Canderel Expects International Buyers to Drive 2016 Sales

Weak loonie means global purchasers, Chinese in particular
By Ryan Starr
Ryan Starr
Ryan Starr
January 25, 2016 Updated: January 26, 2016

For developer Canderel Residential, 2015 was a year of many milestones.

Rock-bottom interest rates helped propel the completion of sales of all 634 units at YC Condos, a 66-storey tower under construction at Yonge and Grenville Sts.

“That was quite a feat, to have a project that size sell out in just over a year, including the penthouses,” Canderel’s vice-president of sales and marketing Riz Dhanji tells Epoch Times, noting the development—which boasts a rooftop infinity pool—was named High Rise Project of the Year by the Building, Industry and Land Development Association (BILD).

Canderel had several major project closings in 2015, including 605 units at DNA 3, the final phase in its King West condo cluster. A big chunk, but it paled in comparison to the 991 units the developer closed at 80-storey Aura at College Park, Canada’s tallest condo and Toronto’s newest landmark.

“Between two projects we closed about 1,300 units,” says Dhanji. “Usually it takes four or five projects to get to that.”

Aura’s completion marked the end of a nearly decade-long development that proved a game-changer for Toronto’s condo world: the first building of such magnitude on Yonge St., and the city’s only condo tower with 1,000-square-metre-plus floor plates (new tall building guidelines set a limit of 750 square metres).

Aura, visible from around the city owing to its snazzy LED-lit crown, is also Toronto’s first condo to feature large-format retail on the upper levels of a podium, with U.S. retailers Bed Bath & Beyond, Marshalls, and Hard Candy Fitness occupying 60,000-square-foot locations. “We started work on Aura in 2008,” Dhanji says. “It goes to show that when you’re building tall buildings it’s a long, complicated process.”

Three penthouses remain at Aura, ranging in size from 2,201 to 3,055 square feet, with the largest suite on sale for $3.7 million. As he looks ahead to the Year of the Monkey, Dhanji expects these top-floor units to attract interest from international buyers, Chinese especially, who’ll be drawn here thanks to the loonie’s big drop.

“Buyers from all over the world are looking at Toronto and saying, ‘I can buy real estate here for a third of the cost I can buy in New York or any other major city.’ They’re getting a huge discount.”

Aura’s penthouses have 12.5′ ceilings and wide-plank wood flooring, with limestone tile in the foyer. Kitchens come with custom cabinetry and marble slab countertops, stainless steel Sub Zero fridge and wine cooler, and Wolf gas cooktop/oven. The master bathroom has a custom-designed vanity with marble countertop, heated marble floors, Kohler tub, and frameless glass shower with wall-mounted body sprayers.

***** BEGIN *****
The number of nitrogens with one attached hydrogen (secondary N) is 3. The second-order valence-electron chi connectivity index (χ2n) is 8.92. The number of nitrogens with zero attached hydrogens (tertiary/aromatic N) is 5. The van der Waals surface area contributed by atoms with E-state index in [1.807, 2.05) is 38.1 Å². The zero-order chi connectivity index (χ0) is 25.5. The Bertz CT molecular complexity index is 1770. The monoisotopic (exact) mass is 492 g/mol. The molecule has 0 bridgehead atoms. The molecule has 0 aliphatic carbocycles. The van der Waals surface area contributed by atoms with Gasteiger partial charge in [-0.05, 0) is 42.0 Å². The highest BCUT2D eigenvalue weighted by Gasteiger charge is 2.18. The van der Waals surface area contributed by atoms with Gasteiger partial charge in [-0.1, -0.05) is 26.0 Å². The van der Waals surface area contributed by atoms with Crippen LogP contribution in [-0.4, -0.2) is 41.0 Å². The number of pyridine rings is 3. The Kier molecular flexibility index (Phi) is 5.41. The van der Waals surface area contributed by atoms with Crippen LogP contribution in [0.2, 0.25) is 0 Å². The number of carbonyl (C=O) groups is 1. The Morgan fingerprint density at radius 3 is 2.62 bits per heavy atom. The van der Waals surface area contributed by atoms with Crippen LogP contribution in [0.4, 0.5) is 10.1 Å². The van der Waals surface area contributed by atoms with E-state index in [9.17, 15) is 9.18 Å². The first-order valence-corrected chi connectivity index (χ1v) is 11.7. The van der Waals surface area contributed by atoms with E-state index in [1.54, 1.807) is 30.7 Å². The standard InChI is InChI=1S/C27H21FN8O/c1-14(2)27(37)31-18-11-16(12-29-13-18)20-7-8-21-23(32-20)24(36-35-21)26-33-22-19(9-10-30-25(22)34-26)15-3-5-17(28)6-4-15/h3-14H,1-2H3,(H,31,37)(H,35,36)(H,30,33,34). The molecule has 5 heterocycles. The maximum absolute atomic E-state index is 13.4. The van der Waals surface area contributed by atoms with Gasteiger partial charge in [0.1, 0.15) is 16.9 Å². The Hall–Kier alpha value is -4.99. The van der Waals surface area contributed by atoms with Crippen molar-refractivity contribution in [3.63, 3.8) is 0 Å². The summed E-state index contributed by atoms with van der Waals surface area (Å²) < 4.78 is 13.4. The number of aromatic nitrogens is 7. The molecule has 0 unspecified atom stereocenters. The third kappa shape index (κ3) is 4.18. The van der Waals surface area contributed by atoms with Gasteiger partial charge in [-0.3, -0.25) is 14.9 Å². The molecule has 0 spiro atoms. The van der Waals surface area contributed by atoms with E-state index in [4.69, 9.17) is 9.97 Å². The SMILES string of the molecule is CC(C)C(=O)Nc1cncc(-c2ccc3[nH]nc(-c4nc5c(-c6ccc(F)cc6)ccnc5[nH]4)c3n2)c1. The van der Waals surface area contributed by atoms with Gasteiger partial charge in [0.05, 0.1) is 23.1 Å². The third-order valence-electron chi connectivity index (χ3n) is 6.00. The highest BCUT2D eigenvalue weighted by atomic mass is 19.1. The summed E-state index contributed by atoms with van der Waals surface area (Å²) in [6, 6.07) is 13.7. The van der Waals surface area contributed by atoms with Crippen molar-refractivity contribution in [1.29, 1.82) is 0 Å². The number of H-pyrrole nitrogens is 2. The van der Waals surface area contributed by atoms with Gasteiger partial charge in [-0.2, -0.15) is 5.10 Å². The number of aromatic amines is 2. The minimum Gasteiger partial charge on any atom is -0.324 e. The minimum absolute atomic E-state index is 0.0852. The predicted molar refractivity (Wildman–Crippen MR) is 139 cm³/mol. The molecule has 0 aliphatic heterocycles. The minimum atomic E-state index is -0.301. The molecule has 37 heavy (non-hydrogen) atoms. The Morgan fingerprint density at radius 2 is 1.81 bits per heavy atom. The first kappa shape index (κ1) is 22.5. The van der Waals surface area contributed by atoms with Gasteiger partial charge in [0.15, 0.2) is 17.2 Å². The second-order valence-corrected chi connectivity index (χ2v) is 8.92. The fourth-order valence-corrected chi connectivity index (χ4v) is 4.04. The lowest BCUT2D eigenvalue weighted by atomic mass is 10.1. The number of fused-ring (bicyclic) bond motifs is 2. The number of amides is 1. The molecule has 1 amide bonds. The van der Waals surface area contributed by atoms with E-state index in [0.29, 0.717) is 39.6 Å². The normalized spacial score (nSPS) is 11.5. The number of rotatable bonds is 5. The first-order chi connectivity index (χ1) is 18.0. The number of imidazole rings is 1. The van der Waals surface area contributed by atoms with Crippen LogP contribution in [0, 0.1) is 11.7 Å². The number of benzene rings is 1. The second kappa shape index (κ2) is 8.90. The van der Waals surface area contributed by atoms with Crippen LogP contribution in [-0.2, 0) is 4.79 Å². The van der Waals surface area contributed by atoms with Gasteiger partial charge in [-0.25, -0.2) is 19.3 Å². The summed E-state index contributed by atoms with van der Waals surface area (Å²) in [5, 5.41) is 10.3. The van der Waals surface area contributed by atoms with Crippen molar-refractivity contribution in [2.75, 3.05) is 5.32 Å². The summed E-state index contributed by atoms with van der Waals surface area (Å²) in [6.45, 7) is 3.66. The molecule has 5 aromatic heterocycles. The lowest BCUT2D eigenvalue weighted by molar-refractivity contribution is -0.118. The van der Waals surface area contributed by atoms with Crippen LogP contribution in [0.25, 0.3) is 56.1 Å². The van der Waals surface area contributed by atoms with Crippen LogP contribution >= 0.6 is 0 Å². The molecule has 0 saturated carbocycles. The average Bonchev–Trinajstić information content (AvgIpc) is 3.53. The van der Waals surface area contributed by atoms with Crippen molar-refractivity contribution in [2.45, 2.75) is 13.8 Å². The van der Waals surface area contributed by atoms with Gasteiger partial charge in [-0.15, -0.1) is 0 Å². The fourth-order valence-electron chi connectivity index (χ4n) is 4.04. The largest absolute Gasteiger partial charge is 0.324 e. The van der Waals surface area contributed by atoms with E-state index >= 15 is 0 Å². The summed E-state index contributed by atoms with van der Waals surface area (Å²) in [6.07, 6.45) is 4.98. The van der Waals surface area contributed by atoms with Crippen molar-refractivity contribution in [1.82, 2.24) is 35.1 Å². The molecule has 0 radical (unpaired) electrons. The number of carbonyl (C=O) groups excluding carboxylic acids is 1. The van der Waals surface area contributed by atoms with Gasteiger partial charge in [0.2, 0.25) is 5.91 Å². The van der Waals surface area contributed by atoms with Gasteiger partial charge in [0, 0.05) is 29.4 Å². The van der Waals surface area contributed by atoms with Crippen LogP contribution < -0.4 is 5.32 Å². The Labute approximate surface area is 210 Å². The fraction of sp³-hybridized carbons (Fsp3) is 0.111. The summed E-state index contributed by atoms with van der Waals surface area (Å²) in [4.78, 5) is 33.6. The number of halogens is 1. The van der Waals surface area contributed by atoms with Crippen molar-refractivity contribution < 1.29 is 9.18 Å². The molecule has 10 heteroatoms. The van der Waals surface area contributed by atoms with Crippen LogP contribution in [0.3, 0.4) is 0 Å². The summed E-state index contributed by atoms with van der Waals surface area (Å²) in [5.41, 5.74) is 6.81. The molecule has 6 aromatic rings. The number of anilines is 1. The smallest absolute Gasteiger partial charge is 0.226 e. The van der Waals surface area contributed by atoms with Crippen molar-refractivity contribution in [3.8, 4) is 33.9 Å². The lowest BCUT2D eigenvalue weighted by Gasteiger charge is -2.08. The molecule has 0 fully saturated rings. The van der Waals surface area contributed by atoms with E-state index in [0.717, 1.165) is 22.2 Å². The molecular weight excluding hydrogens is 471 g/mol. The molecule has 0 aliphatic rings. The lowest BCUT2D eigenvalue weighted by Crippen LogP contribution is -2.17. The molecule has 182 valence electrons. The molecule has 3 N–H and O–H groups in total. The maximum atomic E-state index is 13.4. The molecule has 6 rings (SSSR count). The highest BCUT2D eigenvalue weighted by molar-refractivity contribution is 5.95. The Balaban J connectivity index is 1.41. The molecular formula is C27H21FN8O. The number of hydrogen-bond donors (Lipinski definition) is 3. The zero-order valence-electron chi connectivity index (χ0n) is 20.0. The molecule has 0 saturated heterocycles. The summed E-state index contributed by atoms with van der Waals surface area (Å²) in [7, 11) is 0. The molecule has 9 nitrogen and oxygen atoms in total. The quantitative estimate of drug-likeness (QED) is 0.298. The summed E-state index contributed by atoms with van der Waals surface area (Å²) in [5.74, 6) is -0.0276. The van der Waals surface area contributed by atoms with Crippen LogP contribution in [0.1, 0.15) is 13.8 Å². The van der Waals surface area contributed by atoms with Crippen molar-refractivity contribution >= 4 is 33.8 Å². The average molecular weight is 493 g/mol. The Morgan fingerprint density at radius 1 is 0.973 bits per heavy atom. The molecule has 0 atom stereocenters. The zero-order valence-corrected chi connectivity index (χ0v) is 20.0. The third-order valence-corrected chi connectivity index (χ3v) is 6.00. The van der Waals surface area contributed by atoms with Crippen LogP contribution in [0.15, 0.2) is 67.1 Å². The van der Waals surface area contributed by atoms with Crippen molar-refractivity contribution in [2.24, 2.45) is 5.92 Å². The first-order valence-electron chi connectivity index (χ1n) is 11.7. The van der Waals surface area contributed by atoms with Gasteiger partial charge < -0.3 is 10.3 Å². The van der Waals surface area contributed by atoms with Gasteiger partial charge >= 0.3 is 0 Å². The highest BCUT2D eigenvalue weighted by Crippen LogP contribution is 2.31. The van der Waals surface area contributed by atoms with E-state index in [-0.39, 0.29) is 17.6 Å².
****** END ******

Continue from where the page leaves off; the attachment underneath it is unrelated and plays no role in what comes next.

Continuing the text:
Canderel has plans to launch another downtown Toronto condo project later in 2016, Dhanji hints, but he won’t dish on the details.

At the moment his firm’s main focus is on phase two of Tour Des Canadiens, the residential component of Quad Windsor, a $2-billion mixed-use project on which Canderel is partnering with Cadillac Fairview, Fonds immobilier de solidarité FTQ, and the Montreal Canadiens Hockey Club. The project, a 37-storey tower, launched last fall and “it’s been a huge success so far,” says Dhanji.

“You’re right at centre ice in Montreal, with covered access to Bell Centre and a direct connection to the RESO underground network, which leads to the subway.”

The first commercial building opened at Quad Windsor in 2015, and three others are planned. The development, boasting a new three-acre park, “will transform the neighbourhood,” Dhanji says. “And it’s helped rejuvenate Montreal’s condo market, which has been weak the past few years.”

Tour Des Canadiens 2 is seeing keen interest from overseas buyers, Chinese in particular, and Dhanji says the trend will continue in 2016. “With the economy not as good and the yuan renminbi decreasing in value, a lot of Chinese are looking to get their money out now. And they’re looking at assets in Canada, a place for their kids and family. So we’ll be seeing a lot more of that sort of investment.”

How will Toronto’s condo market fare in the Year of the Monkey?

“I don’t think 2016 is going to be a record year for resale or pre-construction sales like we had in 2015,” says Dhanji. “There just aren’t as many big projects launching this year.” But interest rates likely “aren’t going anywhere,” he points out, “and I don’t think prices will increase as much as they did last year (by about 5 percent).”

And the chronic under-supply of product on the low-rise side will continue to be a primary driver of condo sales. “The biggest issue we have is no listings,” Dhanji says. “I’ve never seen it before: there’s nothing out there.”

That’s good news for a high-rise developer like Canderel, as a lack of low-rise supply and housing affordability concerns push more purchasers toward bigger condo units instead.

“The biggest demand we’ve seen is for two-bedroom product and larger,” says Dhanji. “It’s getting more and more difficult for people to get a house in Toronto. So if you want to live downtown, you need to get a condo.”

Ryan Starr is a Toronto-based freelance journalist.

Ryan Starr